Interview with Fantasy Author Christopher Kellen

ChristopherKellen As part of my participation in the Magic Appreciation Tour, I’m interviewing fellow author Christopher Kellen. This is the first author interview I’ve hosted on my blog, and I had a fun time doing it. I hope you enjoy it.

Chris was the sixth author to sign up for the MA Tour and has been one of the most enthusiastic participants, so I’m excited that I got the chance to interview him. Of course, it helps that I’m the “man behind the curtain” of the MA Tour Post Exchange. 😉

Chris is the author-publisher of three books (The Corpse King, Sorcerer’s Code, and Elegy) and two short stories (Dutiful Daughter, and An Unfortunate Destiny). Like many authors, Chris has a day job  to support his writing habit. He is also an avid gamer and voracious reader. You can learn more about Chris and his books at his blog Eye of the Storm.

Okay, enough preamble. Here comes the interview!

How long have you been writing fiction with the intent to publish it?

Publication has always been a thought at the back of my mind. When I was very young (10-12 years old) I spent lots of time researching publishers’ submission guidelines, because I planned to write something for them someday. Of course, at the time I had no idea about the agent game!

I had a big problem, though, in that I had a lot of difficulty finishing my work. I had a lot of great ideas and probably hundreds of “beginnings” to stories, but never an ending. That didn’t start to change until 2005, when I did my first National Novel Writing Month and won. The “novel” I wrote was absolutely terrible, but it was complete.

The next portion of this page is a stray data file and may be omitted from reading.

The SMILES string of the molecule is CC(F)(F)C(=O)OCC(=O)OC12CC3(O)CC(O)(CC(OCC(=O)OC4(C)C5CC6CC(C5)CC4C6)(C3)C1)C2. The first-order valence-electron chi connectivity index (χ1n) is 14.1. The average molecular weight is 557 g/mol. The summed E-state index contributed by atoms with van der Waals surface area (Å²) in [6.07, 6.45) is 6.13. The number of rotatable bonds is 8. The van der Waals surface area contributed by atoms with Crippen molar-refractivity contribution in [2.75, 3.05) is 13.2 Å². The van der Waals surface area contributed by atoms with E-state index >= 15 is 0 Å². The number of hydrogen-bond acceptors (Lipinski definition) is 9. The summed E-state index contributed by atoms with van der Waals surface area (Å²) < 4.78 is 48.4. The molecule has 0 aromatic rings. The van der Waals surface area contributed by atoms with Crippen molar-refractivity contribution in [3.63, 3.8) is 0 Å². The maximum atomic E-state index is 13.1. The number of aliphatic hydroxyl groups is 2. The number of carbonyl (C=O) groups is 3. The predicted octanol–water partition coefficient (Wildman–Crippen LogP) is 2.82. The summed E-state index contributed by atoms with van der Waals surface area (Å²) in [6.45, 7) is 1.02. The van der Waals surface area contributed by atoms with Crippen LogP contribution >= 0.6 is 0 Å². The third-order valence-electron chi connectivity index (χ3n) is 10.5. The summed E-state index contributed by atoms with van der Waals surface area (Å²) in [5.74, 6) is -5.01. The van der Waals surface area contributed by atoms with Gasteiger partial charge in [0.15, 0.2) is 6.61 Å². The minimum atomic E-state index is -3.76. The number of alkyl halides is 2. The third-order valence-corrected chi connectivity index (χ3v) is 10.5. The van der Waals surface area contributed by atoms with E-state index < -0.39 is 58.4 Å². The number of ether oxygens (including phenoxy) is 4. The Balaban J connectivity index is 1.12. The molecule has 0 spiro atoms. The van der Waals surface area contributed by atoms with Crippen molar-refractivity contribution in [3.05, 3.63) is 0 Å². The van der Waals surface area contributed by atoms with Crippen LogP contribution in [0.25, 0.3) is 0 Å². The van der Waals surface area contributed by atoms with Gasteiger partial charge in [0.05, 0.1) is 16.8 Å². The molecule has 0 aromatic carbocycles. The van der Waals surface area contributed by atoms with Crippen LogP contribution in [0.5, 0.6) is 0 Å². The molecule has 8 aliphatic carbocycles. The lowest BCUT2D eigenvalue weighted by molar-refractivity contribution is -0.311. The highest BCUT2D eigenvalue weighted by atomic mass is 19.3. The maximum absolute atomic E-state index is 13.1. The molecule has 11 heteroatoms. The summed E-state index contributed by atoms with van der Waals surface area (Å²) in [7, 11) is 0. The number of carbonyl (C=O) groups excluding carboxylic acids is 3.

From 2006-2007, I spent some time as a 1/3rd owner of a small publishing company, doing illustrated versions of public domain work (we started with Burroughs’ A Princess of Mars and went from there). My job was layout and design, and while that didn’t directly affect my writing per se, it did help build my confidence in the idea of going independent.

In 2011, I needed a submission for my writers’ group, so I dusted off my 2008 NaNo project (Elegy) and had them look it over. After taking into account a lot of great revision suggestions, the book was significantly more polished, but still only about 50,000 words. My thoughts of publication started drifting through my head again, but my wife’s knowledge of the publishing industry was enough for me to know that no agent or editor anywhere is going to take on a fantasy project at 50,000 words. 

After some thought, I made the decision to go indie and do it myself, and here I am!

Daniel says: Good for you! The self-publishing movement has certainly erased a number of traditional boundaries. My novel is 75,000 words, and even that is too light for a fantasy publisher to consider. If we were still limited by the rules of traditional publishing, no one would be able to read our books right now!

How has gaming influenced your writing?

In lots and lots of ways. There’s two major components to this, so I’ll split this answer up.

Pen & Paper Gaming (Dungeons & Dragons, etc)

D&D is the reason that I discovered the storyteller in me. Without it, I probably wouldn’t be doing this at all. I got introduced to the game by my parents when I was 6 years old, and their Dungeon Master wrote a game for “the kids” set in a place called Fairy Tale Land. For example: the “three little pigs” were orcs, and the “Big Bad Wolf” was a werewolf who was trying to eat them all. After that game was such a rousing success, I started playing in the games with the adults. 

A couple of years later, their DM moved away, and the gaming stopped. Of course, we still had all of the books, and around the time I was 12, I started DMing games for my friends. They were terrible, of course, but we usually had a good time anyway. When I was 15 or so, my old DM moved back to town, and he and I started working together on games, and I ran what I still consider the best game I ever created, set entirely in an original world. All of the players, including my DM, still talk about it to this day.